That completely fails to understand the situation. As you’ll have picked up in the article and any of my other stories about these issues, I am more than willing to tackle the issue of over-reaction and positive discrimination (which is a misnomer — it’s never positive!)

But blaming the victim is never the answer. Wherever these young girls and sometimes young men looked, there was abuse.

Power and specifically the unchecked power that these directors had corrupts those who hold it.

It was near impossible for them to further their careers without experiencing things like this.

Moreover, people like Weinstein were not only psychologically manipulative, but also physically aggressive, and often assaulted the women who they preyed upon in order to force them into sexual acts.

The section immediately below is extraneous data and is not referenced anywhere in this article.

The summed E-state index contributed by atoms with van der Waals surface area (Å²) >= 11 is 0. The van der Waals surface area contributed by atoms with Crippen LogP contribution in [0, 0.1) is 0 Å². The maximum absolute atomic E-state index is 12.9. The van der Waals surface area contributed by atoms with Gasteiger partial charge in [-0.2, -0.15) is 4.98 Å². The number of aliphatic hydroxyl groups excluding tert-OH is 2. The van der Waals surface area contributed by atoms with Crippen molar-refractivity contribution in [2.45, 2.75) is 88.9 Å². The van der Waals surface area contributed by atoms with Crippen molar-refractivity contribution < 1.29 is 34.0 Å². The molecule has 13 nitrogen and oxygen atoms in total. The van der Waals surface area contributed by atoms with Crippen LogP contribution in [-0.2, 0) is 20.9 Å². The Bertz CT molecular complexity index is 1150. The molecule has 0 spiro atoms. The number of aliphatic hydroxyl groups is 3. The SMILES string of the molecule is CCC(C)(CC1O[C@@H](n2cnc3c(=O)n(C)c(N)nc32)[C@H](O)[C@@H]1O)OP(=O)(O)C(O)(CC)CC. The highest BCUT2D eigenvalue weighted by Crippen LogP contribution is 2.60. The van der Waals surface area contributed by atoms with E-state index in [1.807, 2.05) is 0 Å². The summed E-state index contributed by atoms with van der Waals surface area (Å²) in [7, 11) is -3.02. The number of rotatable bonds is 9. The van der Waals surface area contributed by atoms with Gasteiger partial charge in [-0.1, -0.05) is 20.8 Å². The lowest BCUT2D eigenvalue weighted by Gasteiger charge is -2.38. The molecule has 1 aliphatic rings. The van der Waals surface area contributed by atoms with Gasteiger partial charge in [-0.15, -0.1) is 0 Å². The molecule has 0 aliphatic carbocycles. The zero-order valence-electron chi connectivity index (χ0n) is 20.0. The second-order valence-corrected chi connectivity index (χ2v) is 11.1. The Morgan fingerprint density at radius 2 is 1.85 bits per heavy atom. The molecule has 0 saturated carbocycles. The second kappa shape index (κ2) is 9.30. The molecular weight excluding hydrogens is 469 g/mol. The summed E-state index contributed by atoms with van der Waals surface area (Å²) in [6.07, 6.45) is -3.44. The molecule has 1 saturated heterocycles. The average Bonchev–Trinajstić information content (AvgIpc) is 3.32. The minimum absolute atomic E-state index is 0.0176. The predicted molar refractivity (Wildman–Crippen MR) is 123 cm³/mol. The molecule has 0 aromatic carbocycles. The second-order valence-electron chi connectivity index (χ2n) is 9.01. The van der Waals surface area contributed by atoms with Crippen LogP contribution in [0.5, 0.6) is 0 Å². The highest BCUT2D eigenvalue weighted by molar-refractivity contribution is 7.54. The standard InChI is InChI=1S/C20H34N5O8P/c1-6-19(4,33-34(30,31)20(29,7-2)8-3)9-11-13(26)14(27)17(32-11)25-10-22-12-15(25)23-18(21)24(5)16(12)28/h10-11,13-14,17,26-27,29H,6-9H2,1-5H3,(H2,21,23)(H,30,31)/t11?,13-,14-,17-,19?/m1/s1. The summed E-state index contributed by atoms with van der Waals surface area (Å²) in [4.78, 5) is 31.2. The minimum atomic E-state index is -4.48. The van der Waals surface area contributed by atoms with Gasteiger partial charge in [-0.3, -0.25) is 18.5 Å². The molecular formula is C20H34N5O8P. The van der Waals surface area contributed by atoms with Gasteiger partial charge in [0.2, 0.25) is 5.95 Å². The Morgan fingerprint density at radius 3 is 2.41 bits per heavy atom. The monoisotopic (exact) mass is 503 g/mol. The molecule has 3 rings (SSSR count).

It doesn’t just happen in the film industry — almost everywhere where one finds unchecked power one finds abuse. And it is the coordination of such abuse which makes it more potent: when the majority or a large amount are perpetrators, it can feel like a brick wall for career aspirations, particularly for young women.

What you have done, whether intentionally or unintentionally, is apologise for rapists, sexual abusers, and those who should be condemned the most. If we are going to have a good faith discussion on how to move forward, we’ve got to get these things right first.

Politics nerd, policy wonk | Founder, medium.com/politics-fast-and-slow | Editor, politika.org.uk | twitter.com/dave_olsen16 | Policy Paper: https://rb.gy/7coyj

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